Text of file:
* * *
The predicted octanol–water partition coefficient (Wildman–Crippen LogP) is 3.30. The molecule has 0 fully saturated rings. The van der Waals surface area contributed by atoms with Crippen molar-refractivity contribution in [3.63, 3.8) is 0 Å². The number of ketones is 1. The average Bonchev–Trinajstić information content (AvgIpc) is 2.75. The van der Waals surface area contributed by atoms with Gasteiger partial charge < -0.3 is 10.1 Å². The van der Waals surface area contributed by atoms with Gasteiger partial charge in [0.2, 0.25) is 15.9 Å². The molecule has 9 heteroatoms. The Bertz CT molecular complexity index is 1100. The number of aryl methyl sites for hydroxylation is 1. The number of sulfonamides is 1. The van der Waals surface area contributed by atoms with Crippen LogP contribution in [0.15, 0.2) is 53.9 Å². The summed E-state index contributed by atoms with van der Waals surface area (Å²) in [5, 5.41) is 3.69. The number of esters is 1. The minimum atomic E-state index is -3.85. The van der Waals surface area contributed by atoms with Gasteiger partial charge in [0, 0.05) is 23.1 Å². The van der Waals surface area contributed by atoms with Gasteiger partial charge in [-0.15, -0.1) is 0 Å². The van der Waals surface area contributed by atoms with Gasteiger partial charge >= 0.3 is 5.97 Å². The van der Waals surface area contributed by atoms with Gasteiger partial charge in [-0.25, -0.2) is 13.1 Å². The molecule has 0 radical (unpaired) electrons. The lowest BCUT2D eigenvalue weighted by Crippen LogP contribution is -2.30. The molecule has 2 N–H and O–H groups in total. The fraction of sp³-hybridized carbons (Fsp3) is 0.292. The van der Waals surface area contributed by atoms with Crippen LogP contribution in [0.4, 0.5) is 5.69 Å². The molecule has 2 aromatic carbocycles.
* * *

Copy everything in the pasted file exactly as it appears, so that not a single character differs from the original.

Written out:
The predicted octanol–water partition coefficient (Wildman–Crippen LogP) is 3.30. The molecule has 0 fully saturated rings. The van der Waals surface area contributed by atoms with Crippen molar-refractivity contribution in [3.63, 3.8) is 0 Å². The number of ketones is 1. The average Bonchev–Trinajstić information content (AvgIpc) is 2.75. The van der Waals surface area contributed by atoms with Gasteiger partial charge < -0.3 is 10.1 Å². The van der Waals surface area contributed by atoms with Gasteiger partial charge in [0.2, 0.25) is 15.9 Å². The molecule has 9 heteroatoms. The Bertz CT molecular complexity index is 1100. The number of aryl methyl sites for hydroxylation is 1. The number of sulfonamides is 1. The van der Waals surface area contributed by atoms with Crippen LogP contribution in [0.15, 0.2) is 53.9 Å². The summed E-state index contributed by atoms with van der Waals surface area (Å²) in [5, 5.41) is 3.69. The number of esters is 1. The minimum atomic E-state index is -3.85. The van der Waals surface area contributed by atoms with Gasteiger partial charge in [0, 0.05) is 23.1 Å². The van der Waals surface area contributed by atoms with Gasteiger partial charge in [-0.15, -0.1) is 0 Å². The van der Waals surface area contributed by atoms with Gasteiger partial charge >= 0.3 is 5.97 Å². The van der Waals surface area contributed by atoms with Gasteiger partial charge in [-0.25, -0.2) is 13.1 Å². The molecule has 0 radical (unpaired) electrons. The lowest BCUT2D eigenvalue weighted by Crippen LogP contribution is -2.30. The molecule has 2 N–H and O–H groups in total. The fraction of sp³-hybridized carbons (Fsp3) is 0.292. The van der Waals surface area contributed by atoms with Crippen LogP contribution in [0.4, 0.5) is 5.69 Å². The molecule has 2 aromatic carbocycles.